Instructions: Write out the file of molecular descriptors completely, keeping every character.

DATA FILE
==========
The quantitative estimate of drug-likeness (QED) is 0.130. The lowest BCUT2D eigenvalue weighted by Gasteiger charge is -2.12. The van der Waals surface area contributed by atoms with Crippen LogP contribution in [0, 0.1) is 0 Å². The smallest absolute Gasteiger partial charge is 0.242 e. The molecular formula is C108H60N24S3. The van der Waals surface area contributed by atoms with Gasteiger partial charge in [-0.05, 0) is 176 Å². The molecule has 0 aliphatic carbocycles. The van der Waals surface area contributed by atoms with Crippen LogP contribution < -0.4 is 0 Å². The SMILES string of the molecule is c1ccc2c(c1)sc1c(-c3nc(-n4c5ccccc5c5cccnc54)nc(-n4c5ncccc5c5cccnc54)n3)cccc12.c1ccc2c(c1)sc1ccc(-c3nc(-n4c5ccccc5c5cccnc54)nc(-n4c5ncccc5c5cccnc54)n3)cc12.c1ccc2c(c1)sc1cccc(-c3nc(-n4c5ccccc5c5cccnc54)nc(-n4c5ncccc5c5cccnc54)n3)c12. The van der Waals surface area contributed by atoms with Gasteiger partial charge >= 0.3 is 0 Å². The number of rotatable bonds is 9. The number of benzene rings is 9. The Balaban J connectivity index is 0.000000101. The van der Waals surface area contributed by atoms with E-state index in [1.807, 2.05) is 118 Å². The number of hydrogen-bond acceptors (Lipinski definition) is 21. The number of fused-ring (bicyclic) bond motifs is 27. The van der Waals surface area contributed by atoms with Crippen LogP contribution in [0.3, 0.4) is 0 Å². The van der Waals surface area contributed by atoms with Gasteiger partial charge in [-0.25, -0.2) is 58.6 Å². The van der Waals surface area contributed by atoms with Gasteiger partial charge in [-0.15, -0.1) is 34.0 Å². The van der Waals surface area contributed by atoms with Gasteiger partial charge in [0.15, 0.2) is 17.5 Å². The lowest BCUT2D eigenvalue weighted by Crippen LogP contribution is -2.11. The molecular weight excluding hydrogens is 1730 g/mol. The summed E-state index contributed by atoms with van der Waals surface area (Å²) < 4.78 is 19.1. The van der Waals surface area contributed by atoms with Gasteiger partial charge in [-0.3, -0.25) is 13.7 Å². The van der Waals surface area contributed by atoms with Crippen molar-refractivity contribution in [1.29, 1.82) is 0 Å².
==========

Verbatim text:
The quantitative estimate of drug-likeness (QED) is 0.130. The lowest BCUT2D eigenvalue weighted by Gasteiger charge is -2.12. The van der Waals surface area contributed by atoms with Crippen LogP contribution in [0, 0.1) is 0 Å². The smallest absolute Gasteiger partial charge is 0.242 e. The molecular formula is C108H60N24S3. The van der Waals surface area contributed by atoms with Gasteiger partial charge in [-0.05, 0) is 176 Å². The molecule has 0 aliphatic carbocycles. The van der Waals surface area contributed by atoms with Crippen LogP contribution < -0.4 is 0 Å². The SMILES string of the molecule is c1ccc2c(c1)sc1c(-c3nc(-n4c5ccccc5c5cccnc54)nc(-n4c5ncccc5c5cccnc54)n3)cccc12.c1ccc2c(c1)sc1ccc(-c3nc(-n4c5ccccc5c5cccnc54)nc(-n4c5ncccc5c5cccnc54)n3)cc12.c1ccc2c(c1)sc1cccc(-c3nc(-n4c5ccccc5c5cccnc54)nc(-n4c5ncccc5c5cccnc54)n3)c12. The van der Waals surface area contributed by atoms with Gasteiger partial charge >= 0.3 is 0 Å². The number of rotatable bonds is 9. The number of benzene rings is 9. The Balaban J connectivity index is 0.000000101. The van der Waals surface area contributed by atoms with E-state index in [1.807, 2.05) is 118 Å². The number of hydrogen-bond acceptors (Lipinski definition) is 21. The number of fused-ring (bicyclic) bond motifs is 27. The van der Waals surface area contributed by atoms with Crippen LogP contribution in [0.3, 0.4) is 0 Å². The van der Waals surface area contributed by atoms with Gasteiger partial charge in [-0.25, -0.2) is 58.6 Å². The van der Waals surface area contributed by atoms with Gasteiger partial charge in [-0.15, -0.1) is 34.0 Å². The van der Waals surface area contributed by atoms with Gasteiger partial charge in [0.15, 0.2) is 17.5 Å². The lowest BCUT2D eigenvalue weighted by Crippen LogP contribution is -2.11. The molecular weight excluding hydrogens is 1730 g/mol. The summed E-state index contributed by atoms with van der Waals surface area (Å²) < 4.78 is 19.1. The van der Waals surface area contributed by atoms with Gasteiger partial charge in [-0.3, -0.25) is 13.7 Å². The van der Waals surface area contributed by atoms with Crippen molar-refractivity contribution in [1.29, 1.82) is 0 Å².